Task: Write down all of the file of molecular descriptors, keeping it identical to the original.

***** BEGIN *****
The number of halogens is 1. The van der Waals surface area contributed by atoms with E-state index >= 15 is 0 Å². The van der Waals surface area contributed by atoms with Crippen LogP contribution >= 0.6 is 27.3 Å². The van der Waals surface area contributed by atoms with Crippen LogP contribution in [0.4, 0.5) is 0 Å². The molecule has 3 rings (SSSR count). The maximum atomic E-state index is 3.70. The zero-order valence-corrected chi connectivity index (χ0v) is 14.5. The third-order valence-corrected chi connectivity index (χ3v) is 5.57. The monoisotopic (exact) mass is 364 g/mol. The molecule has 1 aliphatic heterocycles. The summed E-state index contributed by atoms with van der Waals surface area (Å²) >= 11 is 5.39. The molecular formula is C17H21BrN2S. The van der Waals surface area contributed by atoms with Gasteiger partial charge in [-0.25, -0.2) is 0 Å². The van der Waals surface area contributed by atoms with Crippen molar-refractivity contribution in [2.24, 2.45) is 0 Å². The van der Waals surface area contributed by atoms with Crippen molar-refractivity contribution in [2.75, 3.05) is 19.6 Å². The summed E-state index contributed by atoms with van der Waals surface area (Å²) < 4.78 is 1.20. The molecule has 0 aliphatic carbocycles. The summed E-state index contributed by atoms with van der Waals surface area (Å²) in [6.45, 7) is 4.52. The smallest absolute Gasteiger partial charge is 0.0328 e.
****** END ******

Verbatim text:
The number of halogens is 1. The van der Waals surface area contributed by atoms with E-state index >= 15 is 0 Å². The van der Waals surface area contributed by atoms with Crippen LogP contribution >= 0.6 is 27.3 Å². The van der Waals surface area contributed by atoms with Crippen LogP contribution in [0.4, 0.5) is 0 Å². The molecule has 3 rings (SSSR count). The maximum atomic E-state index is 3.70. The zero-order valence-corrected chi connectivity index (χ0v) is 14.5. The third-order valence-corrected chi connectivity index (χ3v) is 5.57. The monoisotopic (exact) mass is 364 g/mol. The molecule has 1 aliphatic heterocycles. The summed E-state index contributed by atoms with van der Waals surface area (Å²) >= 11 is 5.39. The molecular formula is C17H21BrN2S. The van der Waals surface area contributed by atoms with Gasteiger partial charge in [-0.25, -0.2) is 0 Å². The van der Waals surface area contributed by atoms with Crippen molar-refractivity contribution in [2.24, 2.45) is 0 Å². The van der Waals surface area contributed by atoms with Crippen molar-refractivity contribution in [2.75, 3.05) is 19.6 Å². The summed E-state index contributed by atoms with van der Waals surface area (Å²) < 4.78 is 1.20. The molecule has 0 aliphatic carbocycles. The summed E-state index contributed by atoms with van der Waals surface area (Å²) in [6.45, 7) is 4.52. The smallest absolute Gasteiger partial charge is 0.0328 e.